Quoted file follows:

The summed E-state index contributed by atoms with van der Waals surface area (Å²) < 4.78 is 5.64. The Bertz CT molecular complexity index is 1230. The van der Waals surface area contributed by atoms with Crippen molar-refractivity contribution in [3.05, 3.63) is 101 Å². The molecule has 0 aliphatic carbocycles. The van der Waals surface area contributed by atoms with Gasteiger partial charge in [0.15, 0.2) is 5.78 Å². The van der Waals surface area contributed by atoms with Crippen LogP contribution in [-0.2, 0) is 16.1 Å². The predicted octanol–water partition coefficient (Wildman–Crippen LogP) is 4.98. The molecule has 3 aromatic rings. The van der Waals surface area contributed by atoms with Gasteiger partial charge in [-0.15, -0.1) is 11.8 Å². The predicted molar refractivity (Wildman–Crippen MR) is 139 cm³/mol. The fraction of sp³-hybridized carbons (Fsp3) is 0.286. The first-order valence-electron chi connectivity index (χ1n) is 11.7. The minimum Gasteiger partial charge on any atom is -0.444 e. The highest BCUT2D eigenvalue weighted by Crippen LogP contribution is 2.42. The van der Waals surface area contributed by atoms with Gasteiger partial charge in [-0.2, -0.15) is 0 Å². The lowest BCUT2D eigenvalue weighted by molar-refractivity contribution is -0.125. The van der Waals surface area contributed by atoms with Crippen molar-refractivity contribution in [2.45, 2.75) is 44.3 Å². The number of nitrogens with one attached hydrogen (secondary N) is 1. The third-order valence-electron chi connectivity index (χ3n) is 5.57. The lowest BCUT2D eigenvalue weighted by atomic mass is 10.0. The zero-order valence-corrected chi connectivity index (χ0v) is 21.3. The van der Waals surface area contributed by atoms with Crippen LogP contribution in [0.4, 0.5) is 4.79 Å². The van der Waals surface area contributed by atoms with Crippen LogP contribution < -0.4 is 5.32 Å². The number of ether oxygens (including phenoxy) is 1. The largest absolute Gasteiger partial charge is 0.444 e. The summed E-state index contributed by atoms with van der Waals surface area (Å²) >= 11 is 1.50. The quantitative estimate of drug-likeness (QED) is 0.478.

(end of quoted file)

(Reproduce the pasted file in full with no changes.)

The summed E-state index contributed by atoms with van der Waals surface area (Å²) < 4.78 is 5.64. The Bertz CT molecular complexity index is 1230. The van der Waals surface area contributed by atoms with Crippen molar-refractivity contribution in [3.05, 3.63) is 101 Å². The molecule has 0 aliphatic carbocycles. The van der Waals surface area contributed by atoms with Gasteiger partial charge in [0.15, 0.2) is 5.78 Å². The van der Waals surface area contributed by atoms with Crippen LogP contribution in [-0.2, 0) is 16.1 Å². The predicted octanol–water partition coefficient (Wildman–Crippen LogP) is 4.98. The molecule has 3 aromatic rings. The van der Waals surface area contributed by atoms with Gasteiger partial charge in [-0.15, -0.1) is 11.8 Å². The predicted molar refractivity (Wildman–Crippen MR) is 139 cm³/mol. The fraction of sp³-hybridized carbons (Fsp3) is 0.286. The first-order valence-electron chi connectivity index (χ1n) is 11.7. The minimum Gasteiger partial charge on any atom is -0.444 e. The highest BCUT2D eigenvalue weighted by Crippen LogP contribution is 2.42. The van der Waals surface area contributed by atoms with Gasteiger partial charge in [-0.2, -0.15) is 0 Å². The lowest BCUT2D eigenvalue weighted by molar-refractivity contribution is -0.125. The van der Waals surface area contributed by atoms with Crippen molar-refractivity contribution in [2.45, 2.75) is 44.3 Å². The number of nitrogens with one attached hydrogen (secondary N) is 1. The third-order valence-electron chi connectivity index (χ3n) is 5.57. The lowest BCUT2D eigenvalue weighted by atomic mass is 10.0. The zero-order valence-corrected chi connectivity index (χ0v) is 21.3. The van der Waals surface area contributed by atoms with Crippen LogP contribution in [0.4, 0.5) is 4.79 Å². The van der Waals surface area contributed by atoms with Crippen LogP contribution < -0.4 is 5.32 Å². The number of ether oxygens (including phenoxy) is 1. The largest absolute Gasteiger partial charge is 0.444 e. The summed E-state index contributed by atoms with van der Waals surface area (Å²) >= 11 is 1.50. The quantitative estimate of drug-likeness (QED) is 0.478.